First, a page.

Russia has started electing the 7th State Duma (lower house of parliament), as the first polling stations opened in the easternmost Kamchatka and Chukchi peninsulas at 08:00 on Sunday (23:00 Moscow time), when it was still late Saturday evening in the country’s western areas.

Elections to roll through eleven time zones

One hour later, at midnight Moscow time, elections will begin for the voters in the Magadan and Sakhalin regions and the eastern districts of the Republic of Sakha (Yakutia), and in another hour, in the Khabarovsk and Primorye territories, the Jewish Autonomous Region and the central part of Yakutia. At two past midnight Moscow time the voting will get underway in the Trans-Baikal Territory, the Amur Region and Western districts of Yakutia, including the republican center Yakutsk. One hour after that the polling places in Buryatia and the Irkutsk Region will open their doors.

At 04:00 Moscow time the republics of Altai, Tyva, and Khakassia, the Altai and Krasnoyarsk territories and the Kemerovo, Novosibirsk and Tomsk regions will join in. The Omsk region will be next in line. In another 60 minutes, when it will be 06:00 in Moscow, ballots will begin to be cast in Bashkortostan, the Perm Territory, the Kurgan, Orenburg, Sverdlovsk, Tyumen and Chelyabinsk Regions and the Khanty-Mansi Autonomous Area-Yugra and the Yamal-Nenets Autonomous Area.

One hour before the voting starts in Moscow the electorate of Udmurtia, and Astrakhan, Samara and Ulyanovsk regions will have a chance to express their will.

Moscow will be voting simultaneously with central Russia, Crimea, the North Caucasus, the Volga River area, St. Petersburg, Murmansk and Karelia.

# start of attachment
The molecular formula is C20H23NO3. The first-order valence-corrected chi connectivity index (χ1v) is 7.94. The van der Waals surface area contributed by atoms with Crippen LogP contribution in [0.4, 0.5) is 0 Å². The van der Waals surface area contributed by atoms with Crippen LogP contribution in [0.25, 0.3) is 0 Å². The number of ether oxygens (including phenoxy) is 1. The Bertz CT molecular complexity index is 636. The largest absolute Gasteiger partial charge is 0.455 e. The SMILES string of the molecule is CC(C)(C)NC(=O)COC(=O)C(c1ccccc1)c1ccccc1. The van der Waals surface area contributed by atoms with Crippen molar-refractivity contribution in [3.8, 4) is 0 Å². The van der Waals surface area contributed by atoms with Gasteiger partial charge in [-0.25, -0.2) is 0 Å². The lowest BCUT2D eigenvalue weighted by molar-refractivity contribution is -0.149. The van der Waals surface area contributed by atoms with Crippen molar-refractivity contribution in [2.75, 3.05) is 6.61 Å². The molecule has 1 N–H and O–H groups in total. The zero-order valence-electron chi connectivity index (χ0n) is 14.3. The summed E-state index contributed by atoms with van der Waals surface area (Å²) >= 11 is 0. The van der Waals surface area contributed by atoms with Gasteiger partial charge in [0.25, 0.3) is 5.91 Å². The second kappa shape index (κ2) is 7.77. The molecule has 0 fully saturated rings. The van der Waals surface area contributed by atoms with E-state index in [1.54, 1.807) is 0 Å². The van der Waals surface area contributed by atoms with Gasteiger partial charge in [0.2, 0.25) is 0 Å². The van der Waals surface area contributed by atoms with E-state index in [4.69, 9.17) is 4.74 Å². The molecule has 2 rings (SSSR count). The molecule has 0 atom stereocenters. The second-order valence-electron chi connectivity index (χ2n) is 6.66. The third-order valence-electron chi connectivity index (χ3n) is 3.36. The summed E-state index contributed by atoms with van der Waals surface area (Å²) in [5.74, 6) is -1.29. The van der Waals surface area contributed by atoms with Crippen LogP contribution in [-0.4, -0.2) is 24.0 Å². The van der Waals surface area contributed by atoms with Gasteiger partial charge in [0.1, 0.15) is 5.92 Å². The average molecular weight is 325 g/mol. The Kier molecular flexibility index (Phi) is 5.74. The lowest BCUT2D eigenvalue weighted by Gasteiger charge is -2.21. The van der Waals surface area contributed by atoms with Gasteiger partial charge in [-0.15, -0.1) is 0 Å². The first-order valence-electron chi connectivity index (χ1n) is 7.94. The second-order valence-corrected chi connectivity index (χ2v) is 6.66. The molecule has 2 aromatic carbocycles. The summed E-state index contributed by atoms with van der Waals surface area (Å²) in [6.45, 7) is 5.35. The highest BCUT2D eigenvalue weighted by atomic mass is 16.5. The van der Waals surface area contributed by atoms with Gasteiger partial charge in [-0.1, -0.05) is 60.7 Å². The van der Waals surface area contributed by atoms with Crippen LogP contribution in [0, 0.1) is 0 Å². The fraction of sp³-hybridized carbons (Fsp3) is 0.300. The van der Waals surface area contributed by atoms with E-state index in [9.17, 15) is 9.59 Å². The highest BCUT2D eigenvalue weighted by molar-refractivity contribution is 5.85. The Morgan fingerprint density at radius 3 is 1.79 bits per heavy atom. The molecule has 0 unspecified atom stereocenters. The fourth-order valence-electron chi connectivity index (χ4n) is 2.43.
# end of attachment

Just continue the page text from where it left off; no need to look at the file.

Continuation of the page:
The last polling stations in the west will close at 21:00, when people in the east will already be waking up to meet the new day – Monday, September 19.

For those Russian citizens who are far away from home the voting will proceed much longer. In the Americas, the last ones to drop their ballots in the boxes will be compatriots in San Francisco and Vancouver.

Who is being elected

A new State Duma, in contrast to the outgoing one that was formed entirely on party tickets, will be shaped under a mixed pattern: 225 of its members will be elected on the proportionate basis (on party tickets), and another 225 in single-member constituencies.

Eleven political parties will participate with their lists of candidates: alongside the four ones having a representation in the current State Duma (United Russia, the Communist Party of the Russian Federation, the Liberal Democratic Party of Russia and A Just Russia) there are ten others – Yabloko, Party of Growth, Parnas, Rodina (Motherland), Patriots of Russia, Communists of Russia, Civic Platform, Civic Force, Russian Party of Pensioners for Justice, and the Greens. Alongside party candidates there are 23 self-nominees in single-member constituencies. A total of 6,500 candidates will be contesting seats in the State Duma (14+ contenders per one seat).

The right to vote belongs to 111.6 million Russians residing within the country’s territory or feature on the lists of Russian consular offices abroad. On the polling day more than 94,000 polling stations will open, including those in closed territories – military garrisons, prisons, hospitals, etc. The people of Crimea and the city of Sevastopol, which joined Russia in March 2014 after a referendum, will be voting in the Russian parliamentary election for the first time. A total of 371 polling stations have been formed outside Russia in 145 countries.

Regional elections

On the same day, September 18, all the 85 Russian regions will hold more than 5,300 elections of different level.

Seven regions will elect governors and regional heads – the republics of Komi, Chechnya and Tuva, the Baikal Territory and the Tver, Tula and Ulyanovsk regions.

A total of 39 regions will elect deputies of local legislatures.

In all, over 103,000 candidates are taking part in the elections and some 40,000 mandates will be distributed as a result of the vote.

The All-Russia Public Opinion Research Center, the country’s chief pollster, said on Friday the voter turnout at the elections is expected to reach or even exceed 50% There is no minimal required voter turnout.

There will also be a new Russian Federation Council (the parliament’s upper house) after the September 18 polls. It is made up of representatives of regional legislatures and executive bodies. The senators are delegated by regional parliaments and governors after the election.